Greener Lawns, Happier Polar Bears 2/26/08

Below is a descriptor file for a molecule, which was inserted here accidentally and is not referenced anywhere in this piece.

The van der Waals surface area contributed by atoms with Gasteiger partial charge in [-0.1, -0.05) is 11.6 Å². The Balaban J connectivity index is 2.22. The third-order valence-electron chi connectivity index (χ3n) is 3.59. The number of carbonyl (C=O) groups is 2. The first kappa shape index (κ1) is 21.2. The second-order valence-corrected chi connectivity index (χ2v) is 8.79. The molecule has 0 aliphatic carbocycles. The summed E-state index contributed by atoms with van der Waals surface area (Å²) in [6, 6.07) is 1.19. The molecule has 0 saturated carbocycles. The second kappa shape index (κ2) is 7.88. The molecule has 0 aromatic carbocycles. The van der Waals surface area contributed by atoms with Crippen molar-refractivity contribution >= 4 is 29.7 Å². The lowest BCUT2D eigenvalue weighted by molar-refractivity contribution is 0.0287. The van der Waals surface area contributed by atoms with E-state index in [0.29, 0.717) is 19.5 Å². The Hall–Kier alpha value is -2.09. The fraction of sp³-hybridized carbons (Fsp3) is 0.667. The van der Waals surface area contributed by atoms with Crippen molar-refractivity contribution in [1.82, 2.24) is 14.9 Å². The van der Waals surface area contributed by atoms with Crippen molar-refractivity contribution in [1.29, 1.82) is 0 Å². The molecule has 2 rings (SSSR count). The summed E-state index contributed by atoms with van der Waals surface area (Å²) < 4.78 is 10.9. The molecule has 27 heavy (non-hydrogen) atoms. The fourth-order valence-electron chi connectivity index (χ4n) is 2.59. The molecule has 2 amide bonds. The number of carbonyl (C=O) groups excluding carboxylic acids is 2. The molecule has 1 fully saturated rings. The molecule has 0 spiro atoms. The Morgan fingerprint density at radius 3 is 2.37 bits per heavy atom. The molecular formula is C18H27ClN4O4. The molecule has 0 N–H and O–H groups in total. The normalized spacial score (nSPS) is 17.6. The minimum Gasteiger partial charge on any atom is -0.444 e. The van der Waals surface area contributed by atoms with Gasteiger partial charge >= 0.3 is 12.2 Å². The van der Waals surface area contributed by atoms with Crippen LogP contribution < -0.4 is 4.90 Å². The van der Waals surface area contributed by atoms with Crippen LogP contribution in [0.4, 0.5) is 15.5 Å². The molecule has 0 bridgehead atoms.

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Is Organic Better? Lawns, as it turns out, can be a boon in the fight against climate change and water pollution, but not all lawns are equal. Milesi found out that all that turf captures quite a bit of carbon from the atmosphere, a whopping 37 billion pounds per year if you mow high and leave the clippings on the surface (two key elements of organic lawn care). If you remove the clippings, that number drops by nearly two thirds, and if you send the clippings off to the landfill, then their decomposition actually makes climate change worse because it produces methane which is even worse than carbon dioxide. What’s more, their study found that leaving the clippings in place made it possible to cut applications of synthetic fertilizers nearly in half, which means less runoff into streams and ponds, less groundwater pollution, and savings both in the energy needed to manufacture those fertilizers (also a climate change issue) and in the expense of cleaning up our water supplies. To read the original article on Milesi’s work on the NASA website, visit Notes & References – Milesi, C., S.W. Running, C.D. Elvidge, J.B. Dietz, B.T. Tuttle, R.R. Nemani. (2005) Mapping and modeling the biogeochemical cycling of turf grasses in the United States . Environmental Management 36(3), 426-438. source –

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